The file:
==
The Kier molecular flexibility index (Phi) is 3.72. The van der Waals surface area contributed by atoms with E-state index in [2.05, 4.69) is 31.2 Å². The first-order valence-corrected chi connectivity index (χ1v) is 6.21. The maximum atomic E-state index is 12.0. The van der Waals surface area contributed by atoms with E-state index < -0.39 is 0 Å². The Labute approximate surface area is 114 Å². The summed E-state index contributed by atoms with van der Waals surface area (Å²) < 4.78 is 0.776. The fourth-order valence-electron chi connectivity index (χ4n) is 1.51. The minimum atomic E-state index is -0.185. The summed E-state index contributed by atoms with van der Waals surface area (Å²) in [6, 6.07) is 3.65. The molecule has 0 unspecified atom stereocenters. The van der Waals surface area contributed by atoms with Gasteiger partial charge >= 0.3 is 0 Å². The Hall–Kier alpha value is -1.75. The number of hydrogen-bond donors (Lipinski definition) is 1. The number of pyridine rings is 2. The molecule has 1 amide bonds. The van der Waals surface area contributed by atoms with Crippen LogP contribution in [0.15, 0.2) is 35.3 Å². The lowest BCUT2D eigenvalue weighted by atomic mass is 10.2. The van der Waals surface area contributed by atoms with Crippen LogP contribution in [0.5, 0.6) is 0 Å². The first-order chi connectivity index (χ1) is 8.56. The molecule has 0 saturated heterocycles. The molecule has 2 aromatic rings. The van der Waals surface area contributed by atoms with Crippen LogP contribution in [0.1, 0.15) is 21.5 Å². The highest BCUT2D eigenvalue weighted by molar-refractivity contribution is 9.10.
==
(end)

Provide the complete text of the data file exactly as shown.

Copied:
The Kier molecular flexibility index (Phi) is 3.72. The van der Waals surface area contributed by atoms with E-state index in [2.05, 4.69) is 31.2 Å². The first-order valence-corrected chi connectivity index (χ1v) is 6.21. The maximum atomic E-state index is 12.0. The van der Waals surface area contributed by atoms with E-state index < -0.39 is 0 Å². The Labute approximate surface area is 114 Å². The summed E-state index contributed by atoms with van der Waals surface area (Å²) < 4.78 is 0.776. The fourth-order valence-electron chi connectivity index (χ4n) is 1.51. The minimum atomic E-state index is -0.185. The summed E-state index contributed by atoms with van der Waals surface area (Å²) in [6, 6.07) is 3.65. The molecule has 0 unspecified atom stereocenters. The van der Waals surface area contributed by atoms with Gasteiger partial charge >= 0.3 is 0 Å². The Hall–Kier alpha value is -1.75. The number of hydrogen-bond donors (Lipinski definition) is 1. The number of pyridine rings is 2. The molecule has 1 amide bonds. The van der Waals surface area contributed by atoms with Crippen LogP contribution in [0.15, 0.2) is 35.3 Å². The lowest BCUT2D eigenvalue weighted by atomic mass is 10.2. The van der Waals surface area contributed by atoms with Crippen LogP contribution in [0.5, 0.6) is 0 Å². The first-order chi connectivity index (χ1) is 8.56. The molecule has 0 saturated heterocycles. The molecule has 2 aromatic rings. The van der Waals surface area contributed by atoms with Crippen LogP contribution in [0.1, 0.15) is 21.5 Å². The highest BCUT2D eigenvalue weighted by molar-refractivity contribution is 9.10.